Before he became a firefighter in Edmond 33 years ago, Ryan Lenz was a blacksmith, something easy to imagine with his handlebar mustache.
On Friday, Lenz is retiring. He plans on spending a lot of time on his 25-acre ranch between Edmond and Guthrie, and one of his activities of choice will be wearing a cowboy hat and doing some blacksmithing.
Firefighter Richard Munsey is also retiring this week after 20 years of service with the Edmond Fire Department. In 2012, he was recognized along with others for their work on a structure fire call that involved the rescue of a victim from a second-story window in inclement weather.
Edmond Fire Chief Jake Rhoades had high praise for both men and their service to the community. Rhoades said logging two decades in the fire service, as Munsey did, is a great career. He said Munsey has been an outstanding employee, and his colleagues have relied on his guidance and leadership.
Rhoades said Lenz’ position will be refilled, but what he brought to the agency cannot be replaced. He served as a firefighter, driver, lieutenant, captain, battalion chief and, most recently, as chief deputy.
As chief deputy, Lenz has been responsible for management and coordination of department administration and has overseen fire suppression, training, related laws and regulations and established policies.
“Ryan Lenz has been a true asset to the Fire Department,” Rhoades said, noting his long career illustrates his dedication. “He’ll be missed.”
Lenz said even though he’s been using up vacation time before he retires, he’s been wearing his uniform, and thinking about not wearing it anymore after Friday conjures up many emotions. He thanked the Fire Department, the city and the residents of Edmond for their various forms of support, especially the resources they provide.
“I couldn’t have been treated any better,” Lenz said.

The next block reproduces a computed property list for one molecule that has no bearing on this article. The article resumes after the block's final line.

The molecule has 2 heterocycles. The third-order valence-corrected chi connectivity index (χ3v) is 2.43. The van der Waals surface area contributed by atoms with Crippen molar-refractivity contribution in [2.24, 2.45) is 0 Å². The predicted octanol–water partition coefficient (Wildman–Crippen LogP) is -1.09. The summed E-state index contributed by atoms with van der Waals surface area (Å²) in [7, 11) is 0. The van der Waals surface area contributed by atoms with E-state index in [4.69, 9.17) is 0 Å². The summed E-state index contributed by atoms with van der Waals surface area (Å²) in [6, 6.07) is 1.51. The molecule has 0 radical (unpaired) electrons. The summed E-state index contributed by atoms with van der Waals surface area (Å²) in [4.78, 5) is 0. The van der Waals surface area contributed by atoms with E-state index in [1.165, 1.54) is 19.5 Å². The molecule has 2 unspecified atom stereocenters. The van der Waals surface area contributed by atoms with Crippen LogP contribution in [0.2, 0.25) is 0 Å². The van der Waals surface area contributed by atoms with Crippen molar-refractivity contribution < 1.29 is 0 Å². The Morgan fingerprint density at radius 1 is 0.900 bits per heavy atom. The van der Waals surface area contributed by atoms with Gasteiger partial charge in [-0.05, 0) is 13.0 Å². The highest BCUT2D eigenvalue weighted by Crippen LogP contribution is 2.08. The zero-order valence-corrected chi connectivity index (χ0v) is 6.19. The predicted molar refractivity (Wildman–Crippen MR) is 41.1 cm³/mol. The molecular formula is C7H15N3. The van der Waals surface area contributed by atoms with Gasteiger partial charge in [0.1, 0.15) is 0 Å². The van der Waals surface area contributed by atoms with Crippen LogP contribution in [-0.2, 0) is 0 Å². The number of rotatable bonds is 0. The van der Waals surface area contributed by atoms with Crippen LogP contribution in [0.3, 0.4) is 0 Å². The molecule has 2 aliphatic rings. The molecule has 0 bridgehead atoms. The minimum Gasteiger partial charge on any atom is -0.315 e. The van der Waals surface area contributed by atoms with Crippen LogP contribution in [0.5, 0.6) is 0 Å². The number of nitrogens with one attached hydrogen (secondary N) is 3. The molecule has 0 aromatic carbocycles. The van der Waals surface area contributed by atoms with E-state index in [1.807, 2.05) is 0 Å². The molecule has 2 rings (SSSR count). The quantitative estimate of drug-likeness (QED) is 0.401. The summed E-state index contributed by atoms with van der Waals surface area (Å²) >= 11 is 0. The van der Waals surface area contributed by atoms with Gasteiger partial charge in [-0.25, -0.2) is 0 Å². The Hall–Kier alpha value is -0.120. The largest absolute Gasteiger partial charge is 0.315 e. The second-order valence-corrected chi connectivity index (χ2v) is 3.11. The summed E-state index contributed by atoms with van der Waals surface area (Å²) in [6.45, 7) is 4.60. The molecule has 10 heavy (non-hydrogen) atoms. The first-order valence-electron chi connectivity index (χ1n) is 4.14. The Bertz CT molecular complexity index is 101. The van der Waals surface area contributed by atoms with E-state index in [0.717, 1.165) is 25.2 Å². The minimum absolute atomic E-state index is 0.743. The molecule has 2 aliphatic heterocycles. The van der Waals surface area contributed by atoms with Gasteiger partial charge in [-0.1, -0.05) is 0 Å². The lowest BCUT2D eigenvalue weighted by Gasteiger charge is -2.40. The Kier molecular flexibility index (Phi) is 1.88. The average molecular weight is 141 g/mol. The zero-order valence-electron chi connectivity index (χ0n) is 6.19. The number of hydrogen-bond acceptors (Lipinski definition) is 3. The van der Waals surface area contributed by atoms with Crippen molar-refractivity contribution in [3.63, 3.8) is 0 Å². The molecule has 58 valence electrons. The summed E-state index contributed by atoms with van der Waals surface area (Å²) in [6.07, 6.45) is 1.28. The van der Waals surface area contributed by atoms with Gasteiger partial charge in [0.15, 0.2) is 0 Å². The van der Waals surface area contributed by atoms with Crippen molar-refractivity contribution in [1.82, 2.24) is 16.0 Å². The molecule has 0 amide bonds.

Lenz started working for the Edmond Fire Department back in 1981, when being a firefighter was much different than now.
After a friend was hired by the Tulsa Fire Department, Lenz applied with the Edmond department. He found the schedule attractive. But as the years passed, he developed a deep, abiding fondness for the job, which gave him the ability to serve citizens who many times are experiencing the worst day of their lives.
“It was one of those fateful deals that worked out,” Lenz said.
During his career, Lenz witnessed many fire service changes. They include advances in technology like the development of thermal imaging devices that can help spot fires and firefighters, computer advances on fire trucks, the increase of medical calls and the need for related medical skills.
When he started working in the city, Lenz said, the department did not have a hazmat team or a technical rescue team. Now it has both and better training for members, most of whom have some type of medical certification, Lenz said.
His first structure fire call was at a no-longer-existing apartment complex. Lenz said he forgot a needed tool, which another truck had, and which he got some good-natured ribbing about. But he got to fight a lot of the fire, which was linked to a laundry area, he recalls.
For firefighters entering the service, Lenz urged them to make the most of the career, which can take them many places, and not worry so much about a second job, which scheduling allows. He also urged them to take advantage of all the education and training opportunities.
Lenz earned a Bachelor of Science degree in organizational leadership and an associate degree in municipal fire protection. He also earned many professional fire service certifications. His civic contributions include serving on several city-related committees and on the International Fire Service Training Association Validation Committee.
In addition to blacksmithing on his ranch, Lenz plans to do some fire service teaching.
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